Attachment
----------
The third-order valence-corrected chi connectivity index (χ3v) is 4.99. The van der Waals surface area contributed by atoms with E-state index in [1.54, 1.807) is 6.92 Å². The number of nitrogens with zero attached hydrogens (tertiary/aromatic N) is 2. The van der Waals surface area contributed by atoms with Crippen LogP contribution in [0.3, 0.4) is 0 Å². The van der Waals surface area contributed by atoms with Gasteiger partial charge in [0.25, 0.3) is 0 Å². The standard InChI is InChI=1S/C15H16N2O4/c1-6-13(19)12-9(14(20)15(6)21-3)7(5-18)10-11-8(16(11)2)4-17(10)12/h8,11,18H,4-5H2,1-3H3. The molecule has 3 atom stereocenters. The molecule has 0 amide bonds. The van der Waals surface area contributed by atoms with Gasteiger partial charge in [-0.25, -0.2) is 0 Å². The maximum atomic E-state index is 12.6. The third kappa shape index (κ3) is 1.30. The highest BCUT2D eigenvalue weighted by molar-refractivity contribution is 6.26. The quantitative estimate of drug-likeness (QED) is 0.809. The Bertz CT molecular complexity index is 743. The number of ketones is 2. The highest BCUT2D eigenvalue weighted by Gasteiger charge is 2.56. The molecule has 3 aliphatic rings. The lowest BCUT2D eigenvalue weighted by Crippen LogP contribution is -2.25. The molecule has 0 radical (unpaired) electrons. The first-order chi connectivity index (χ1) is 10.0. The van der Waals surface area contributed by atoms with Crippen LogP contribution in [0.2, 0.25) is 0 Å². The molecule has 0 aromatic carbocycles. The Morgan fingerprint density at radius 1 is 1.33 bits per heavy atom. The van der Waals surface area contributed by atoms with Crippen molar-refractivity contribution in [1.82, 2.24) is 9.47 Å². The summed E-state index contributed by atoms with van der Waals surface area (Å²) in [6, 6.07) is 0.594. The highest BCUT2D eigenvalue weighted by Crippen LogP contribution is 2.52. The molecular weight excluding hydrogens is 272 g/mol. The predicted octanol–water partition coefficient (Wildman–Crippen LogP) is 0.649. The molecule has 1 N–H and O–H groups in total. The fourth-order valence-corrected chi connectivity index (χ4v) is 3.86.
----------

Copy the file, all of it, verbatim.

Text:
The third-order valence-corrected chi connectivity index (χ3v) is 4.99. The van der Waals surface area contributed by atoms with E-state index in [1.54, 1.807) is 6.92 Å². The number of nitrogens with zero attached hydrogens (tertiary/aromatic N) is 2. The van der Waals surface area contributed by atoms with Crippen LogP contribution in [0.3, 0.4) is 0 Å². The van der Waals surface area contributed by atoms with Gasteiger partial charge in [0.25, 0.3) is 0 Å². The standard InChI is InChI=1S/C15H16N2O4/c1-6-13(19)12-9(14(20)15(6)21-3)7(5-18)10-11-8(16(11)2)4-17(10)12/h8,11,18H,4-5H2,1-3H3. The molecule has 3 atom stereocenters. The molecule has 0 amide bonds. The van der Waals surface area contributed by atoms with Gasteiger partial charge in [-0.25, -0.2) is 0 Å². The maximum atomic E-state index is 12.6. The third kappa shape index (κ3) is 1.30. The highest BCUT2D eigenvalue weighted by molar-refractivity contribution is 6.26. The quantitative estimate of drug-likeness (QED) is 0.809. The Bertz CT molecular complexity index is 743. The number of ketones is 2. The highest BCUT2D eigenvalue weighted by Gasteiger charge is 2.56. The molecule has 3 aliphatic rings. The lowest BCUT2D eigenvalue weighted by Crippen LogP contribution is -2.25. The molecule has 0 radical (unpaired) electrons. The first-order chi connectivity index (χ1) is 10.0. The van der Waals surface area contributed by atoms with Crippen LogP contribution in [0.2, 0.25) is 0 Å². The molecule has 0 aromatic carbocycles. The Morgan fingerprint density at radius 1 is 1.33 bits per heavy atom. The van der Waals surface area contributed by atoms with Crippen molar-refractivity contribution in [1.82, 2.24) is 9.47 Å². The summed E-state index contributed by atoms with van der Waals surface area (Å²) in [6, 6.07) is 0.594. The highest BCUT2D eigenvalue weighted by Crippen LogP contribution is 2.52. The molecular weight excluding hydrogens is 272 g/mol. The predicted octanol–water partition coefficient (Wildman–Crippen LogP) is 0.649. The molecule has 1 N–H and O–H groups in total. The fourth-order valence-corrected chi connectivity index (χ4v) is 3.86.